"It doesn't have a celebrity chef," says Rosemarie S. Andolino, commissioner of the Chicago Department of Aviation, "but it does have a master sushi chef. It's authentic, fresh and appealing. That's what we're looking for."
HMS Host also has contracted with Chicago's Rick Bayless (Topolobampo, Frontera Grill) to open fast-food and sit-down concepts elsewhere at O'Hare, and discussions with restaurateur Art Smith, formerly Oprah Winfrey's personal chef, are continuing. "People are spending much more time in airports now," Andolino says. "You want to be able to offer them a variety of options."
But Blatstein is the one pushing the envelope. These days, he only wants contracts with entire terminals so that OTG can control the overall dining atmosphere. Denton's Bar Brace is the centerpiece of Blatstein's most daring idea: converting a gate in Kennedy's Terminal 3 into a futuristic Italian café--without giving up the space's original function.
"It's the single largest piece of real estate at airports around the world and the most desirable location for a customer to be. Before this? It was doing absolutely nothing," he says.
The prototype opened at a single Delta gate just after Thanksgiving, and it is compelling. Rather than the usual spectator-style seating outfitted with rows of metal-and-plastic chairs, the gate has café tables and banquettes with electrical outlets, and touch-screen computers offering Internet access (to a range of preset websites). The café--with orders entered by iPad--serves small dishes and panini, as well as wines by the glass and cocktails. That means sipping your Negroni, scrolling through up-to-the-minute news stories and watching the game on DirecTV right up until the moment your row is called.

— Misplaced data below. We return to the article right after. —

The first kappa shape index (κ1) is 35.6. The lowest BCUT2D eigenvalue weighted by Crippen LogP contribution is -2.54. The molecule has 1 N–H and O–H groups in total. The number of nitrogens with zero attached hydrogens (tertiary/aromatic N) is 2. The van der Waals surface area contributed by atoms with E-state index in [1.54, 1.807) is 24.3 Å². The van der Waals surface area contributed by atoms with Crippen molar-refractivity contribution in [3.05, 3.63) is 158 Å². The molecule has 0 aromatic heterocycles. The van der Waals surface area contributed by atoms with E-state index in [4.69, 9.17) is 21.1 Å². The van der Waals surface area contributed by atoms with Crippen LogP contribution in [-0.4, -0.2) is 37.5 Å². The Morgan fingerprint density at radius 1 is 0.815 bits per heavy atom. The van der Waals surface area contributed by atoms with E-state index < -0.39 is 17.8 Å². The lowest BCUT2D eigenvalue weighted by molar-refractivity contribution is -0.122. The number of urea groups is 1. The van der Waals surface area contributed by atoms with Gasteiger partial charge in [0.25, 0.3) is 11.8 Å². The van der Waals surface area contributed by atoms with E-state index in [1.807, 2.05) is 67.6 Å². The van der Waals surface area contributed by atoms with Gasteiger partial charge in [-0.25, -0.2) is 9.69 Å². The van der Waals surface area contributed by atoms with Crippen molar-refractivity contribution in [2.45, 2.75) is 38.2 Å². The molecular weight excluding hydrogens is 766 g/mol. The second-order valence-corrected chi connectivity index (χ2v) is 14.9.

A slightly different prototype with a restaurant just outside the gate is in JFK's Terminal 2, and LaGuardia is scheduled to get one of each later this year. "Our view is that it's a game-changer in customer experience," says Wayne Aaron, Delta's vice president of marketing. "We've been very, very pleased by the initial reaction."
Kennedy was the perfect place for the experiment because Delta operates and owns the terminal. When OTG suggested blurring the line between concessions and gate space, the airline was able to give the all-clear. Replicating it elsewhere will be more challenging--the airline's relationship with each airport authority is different--but if consumers remain enthusiastic about the experience, similar concepts are likely to start appearing around the country.
And Blatstein's creative thinking extends beyond food and drink. As I was leaving Prime Tavern, I ran into Marcelo Surerus, who formerly ran the concierge program at Starwood's W Hotels. Blatstein hired him to install a concierge service for Delta VIPs at Terminal D. The black-clad staff will be available to make hotel reservations on the fly, meet late-arriving customers with ordered food and solve other problems travelers encounter along the way. If you're a top Delta customer with a tight connection or a special desire, you can call ahead, but Surerus stresses that anyone with a need will be taken care of. "Just like I'd do in the lobby of a hotel," he says, "except it's in an airport."
If facilities managers across the country can get beyond constraints in budget and space and adopt some of these innovations, the result would seem to be an enormous change for the better in how passengers experience air travel. As Blatstein describes it, flying sounds almost civilized again.
"Everyone has to go through security, there's nothing we can do about that," he says. "But once you get through, we're determined to make you forget that you're at the airport."
Plastic knives aside, he's off to an admirable start.